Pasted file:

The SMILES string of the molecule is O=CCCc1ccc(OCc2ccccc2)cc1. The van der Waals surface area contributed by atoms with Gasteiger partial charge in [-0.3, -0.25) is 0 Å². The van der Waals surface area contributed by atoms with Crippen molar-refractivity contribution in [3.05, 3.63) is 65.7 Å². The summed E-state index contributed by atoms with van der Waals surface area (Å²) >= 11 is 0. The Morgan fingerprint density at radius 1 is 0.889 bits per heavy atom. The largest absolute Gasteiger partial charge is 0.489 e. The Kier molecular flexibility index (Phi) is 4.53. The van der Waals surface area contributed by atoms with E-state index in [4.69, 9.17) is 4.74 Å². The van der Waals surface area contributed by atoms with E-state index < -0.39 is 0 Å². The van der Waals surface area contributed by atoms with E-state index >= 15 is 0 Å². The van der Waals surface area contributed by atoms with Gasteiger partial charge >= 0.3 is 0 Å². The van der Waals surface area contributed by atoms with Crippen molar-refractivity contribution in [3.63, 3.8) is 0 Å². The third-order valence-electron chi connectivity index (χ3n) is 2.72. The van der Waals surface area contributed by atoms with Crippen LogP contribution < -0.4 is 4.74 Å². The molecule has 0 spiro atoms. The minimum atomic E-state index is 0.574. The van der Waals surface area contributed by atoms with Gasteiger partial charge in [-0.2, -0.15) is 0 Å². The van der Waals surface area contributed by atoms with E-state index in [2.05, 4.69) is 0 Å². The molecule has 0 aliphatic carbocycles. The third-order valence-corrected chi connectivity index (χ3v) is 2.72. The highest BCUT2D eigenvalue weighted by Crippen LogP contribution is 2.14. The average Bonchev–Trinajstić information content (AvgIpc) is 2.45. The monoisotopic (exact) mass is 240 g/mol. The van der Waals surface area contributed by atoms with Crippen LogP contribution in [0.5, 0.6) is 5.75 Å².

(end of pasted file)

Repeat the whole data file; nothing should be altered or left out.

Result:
The SMILES string of the molecule is O=CCCc1ccc(OCc2ccccc2)cc1. The van der Waals surface area contributed by atoms with Gasteiger partial charge in [-0.3, -0.25) is 0 Å². The van der Waals surface area contributed by atoms with Crippen molar-refractivity contribution in [3.05, 3.63) is 65.7 Å². The summed E-state index contributed by atoms with van der Waals surface area (Å²) >= 11 is 0. The Morgan fingerprint density at radius 1 is 0.889 bits per heavy atom. The largest absolute Gasteiger partial charge is 0.489 e. The Kier molecular flexibility index (Phi) is 4.53. The van der Waals surface area contributed by atoms with E-state index in [4.69, 9.17) is 4.74 Å². The van der Waals surface area contributed by atoms with E-state index < -0.39 is 0 Å². The van der Waals surface area contributed by atoms with E-state index >= 15 is 0 Å². The van der Waals surface area contributed by atoms with Gasteiger partial charge >= 0.3 is 0 Å². The van der Waals surface area contributed by atoms with Crippen molar-refractivity contribution in [3.63, 3.8) is 0 Å². The third-order valence-electron chi connectivity index (χ3n) is 2.72. The van der Waals surface area contributed by atoms with Crippen LogP contribution < -0.4 is 4.74 Å². The molecule has 0 spiro atoms. The minimum atomic E-state index is 0.574. The van der Waals surface area contributed by atoms with Gasteiger partial charge in [-0.2, -0.15) is 0 Å². The van der Waals surface area contributed by atoms with E-state index in [2.05, 4.69) is 0 Å². The molecule has 0 aliphatic carbocycles. The third-order valence-corrected chi connectivity index (χ3v) is 2.72. The highest BCUT2D eigenvalue weighted by Crippen LogP contribution is 2.14. The average Bonchev–Trinajstić information content (AvgIpc) is 2.45. The monoisotopic (exact) mass is 240 g/mol. The van der Waals surface area contributed by atoms with Crippen LogP contribution in [0.5, 0.6) is 5.75 Å².